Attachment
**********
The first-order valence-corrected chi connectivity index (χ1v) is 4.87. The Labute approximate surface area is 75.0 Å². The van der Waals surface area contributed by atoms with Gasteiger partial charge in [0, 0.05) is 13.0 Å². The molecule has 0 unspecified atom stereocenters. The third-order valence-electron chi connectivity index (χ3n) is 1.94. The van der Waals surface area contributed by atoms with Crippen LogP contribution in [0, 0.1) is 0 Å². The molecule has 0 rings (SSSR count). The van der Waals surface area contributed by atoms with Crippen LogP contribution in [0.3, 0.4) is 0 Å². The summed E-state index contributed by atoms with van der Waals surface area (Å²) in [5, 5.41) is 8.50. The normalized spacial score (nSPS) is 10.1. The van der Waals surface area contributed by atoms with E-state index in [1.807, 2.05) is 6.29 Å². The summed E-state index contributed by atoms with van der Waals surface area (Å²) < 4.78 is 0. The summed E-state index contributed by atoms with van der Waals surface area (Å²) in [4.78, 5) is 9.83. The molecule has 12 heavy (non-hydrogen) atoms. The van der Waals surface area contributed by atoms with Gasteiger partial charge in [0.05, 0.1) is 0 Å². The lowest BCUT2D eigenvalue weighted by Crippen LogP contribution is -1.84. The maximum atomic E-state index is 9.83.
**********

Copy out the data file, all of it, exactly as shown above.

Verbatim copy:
The first-order valence-corrected chi connectivity index (χ1v) is 4.87. The Labute approximate surface area is 75.0 Å². The van der Waals surface area contributed by atoms with Gasteiger partial charge in [0, 0.05) is 13.0 Å². The molecule has 0 unspecified atom stereocenters. The third-order valence-electron chi connectivity index (χ3n) is 1.94. The van der Waals surface area contributed by atoms with Crippen LogP contribution in [0, 0.1) is 0 Å². The molecule has 0 rings (SSSR count). The van der Waals surface area contributed by atoms with Crippen LogP contribution in [0.3, 0.4) is 0 Å². The summed E-state index contributed by atoms with van der Waals surface area (Å²) in [5, 5.41) is 8.50. The normalized spacial score (nSPS) is 10.1. The van der Waals surface area contributed by atoms with E-state index in [1.807, 2.05) is 6.29 Å². The summed E-state index contributed by atoms with van der Waals surface area (Å²) < 4.78 is 0. The summed E-state index contributed by atoms with van der Waals surface area (Å²) in [4.78, 5) is 9.83. The molecule has 12 heavy (non-hydrogen) atoms. The van der Waals surface area contributed by atoms with Gasteiger partial charge in [0.05, 0.1) is 0 Å². The lowest BCUT2D eigenvalue weighted by Crippen LogP contribution is -1.84. The maximum atomic E-state index is 9.83.